The Large Hadron Collider has just restarted at the CERN laboratory in Switzerland, and the members of the ATLAS experiments are getting ready for the deluge of data. On June 24-26, the University of Illinois hosted the 2015 US ATLAS Meeting, an intensive four day workshop that brought together about 100 members of the ATLAS experiment from US institutions across the country.
On the night of May 21, 2015, at CERN in Switzerland, protons collided in the Large Hadron Collider (LHC) at the record-breaking energy of 13 TeV for the first time. These test collisions were to set up systems that protect the machine and detectors from particles that stray from the edges of the beam.
Illinois high-energy physicist Mark Neubauer comments, “While these were test collisions to help commission critical systems at the Large Hadron Collider (LHC), it was the first time that proton-proton collisions have been achieved at this energy. This important milestone sets the stage for a physics run in early June that will be the beginning of a journey at this unprecedented energy to discover new physics beyond the standard model.
"Possible discoveries include observations of new particles or symmetries, elucidation of the nature of dark matter, a deeper understanding of the origin of particle masses, or unexpected new phenomena in the spirit of exploration in fundamental physics.”
With the Higgs in hand, finding traces of dark matter is the next big hunt in high-energy physics.
The Standard Model of physics is what scientists consider their working picture of how fundamental particles behave and interact. But it “has some holes in it,” says Verena Martinez Outschoorn, an assistant professor of physics at the University of Illinois at Urbana-Champaign. “We know that our worldview, our model, our understanding of particles and their interactions is kind of a subset of a bigger picture,” she says. “We have reason to believe there are other particles out there.”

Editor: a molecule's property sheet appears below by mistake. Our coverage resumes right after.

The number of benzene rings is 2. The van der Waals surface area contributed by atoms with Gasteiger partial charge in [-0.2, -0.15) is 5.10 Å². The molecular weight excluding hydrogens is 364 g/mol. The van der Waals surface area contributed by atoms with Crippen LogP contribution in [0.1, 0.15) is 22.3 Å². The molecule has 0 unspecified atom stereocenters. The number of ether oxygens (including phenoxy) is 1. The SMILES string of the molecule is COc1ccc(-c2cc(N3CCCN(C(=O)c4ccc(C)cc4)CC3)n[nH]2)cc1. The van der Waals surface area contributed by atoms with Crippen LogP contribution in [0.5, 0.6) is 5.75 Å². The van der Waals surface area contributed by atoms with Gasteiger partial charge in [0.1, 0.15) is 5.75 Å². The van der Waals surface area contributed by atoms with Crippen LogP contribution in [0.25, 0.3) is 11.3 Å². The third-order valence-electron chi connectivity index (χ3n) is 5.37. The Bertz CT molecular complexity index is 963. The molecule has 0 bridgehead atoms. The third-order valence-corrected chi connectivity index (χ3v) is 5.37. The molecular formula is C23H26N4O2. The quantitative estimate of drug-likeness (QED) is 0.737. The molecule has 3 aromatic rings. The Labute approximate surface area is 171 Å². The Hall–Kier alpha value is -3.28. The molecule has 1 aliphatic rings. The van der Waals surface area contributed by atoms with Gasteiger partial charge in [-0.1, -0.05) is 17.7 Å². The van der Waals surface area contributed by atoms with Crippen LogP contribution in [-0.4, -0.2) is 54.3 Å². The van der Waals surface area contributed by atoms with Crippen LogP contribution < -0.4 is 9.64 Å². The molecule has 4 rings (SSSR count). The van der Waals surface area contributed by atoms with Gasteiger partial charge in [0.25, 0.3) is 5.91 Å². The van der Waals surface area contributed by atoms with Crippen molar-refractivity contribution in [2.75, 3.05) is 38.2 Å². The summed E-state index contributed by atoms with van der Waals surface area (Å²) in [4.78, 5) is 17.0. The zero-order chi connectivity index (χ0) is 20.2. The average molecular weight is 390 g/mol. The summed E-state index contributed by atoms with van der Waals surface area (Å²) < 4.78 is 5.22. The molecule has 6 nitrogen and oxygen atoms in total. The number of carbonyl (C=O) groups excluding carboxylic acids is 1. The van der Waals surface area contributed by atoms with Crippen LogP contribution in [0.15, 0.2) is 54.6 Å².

Associate Professor Timothy Stelzer's 2011 article "MadGraph 5: Going Beyond", published in the Journal of High Energy Physics [1106 (2011) 128] was cited 626 times last year making it the ninth most cited article in high-energy physics during 2014, according to INSPIRE-HEP, an open access digital library for the field of high-energy physics. The article introduces the upgraded capabilities of version 5 of MadGraph®, an online software program written by Stelzer and his collaborators.The 626 core references to this work over the course of last year are a clear reflection of just how valuable the MadGraph® digital modeling tool is to ongoing high energy physics research.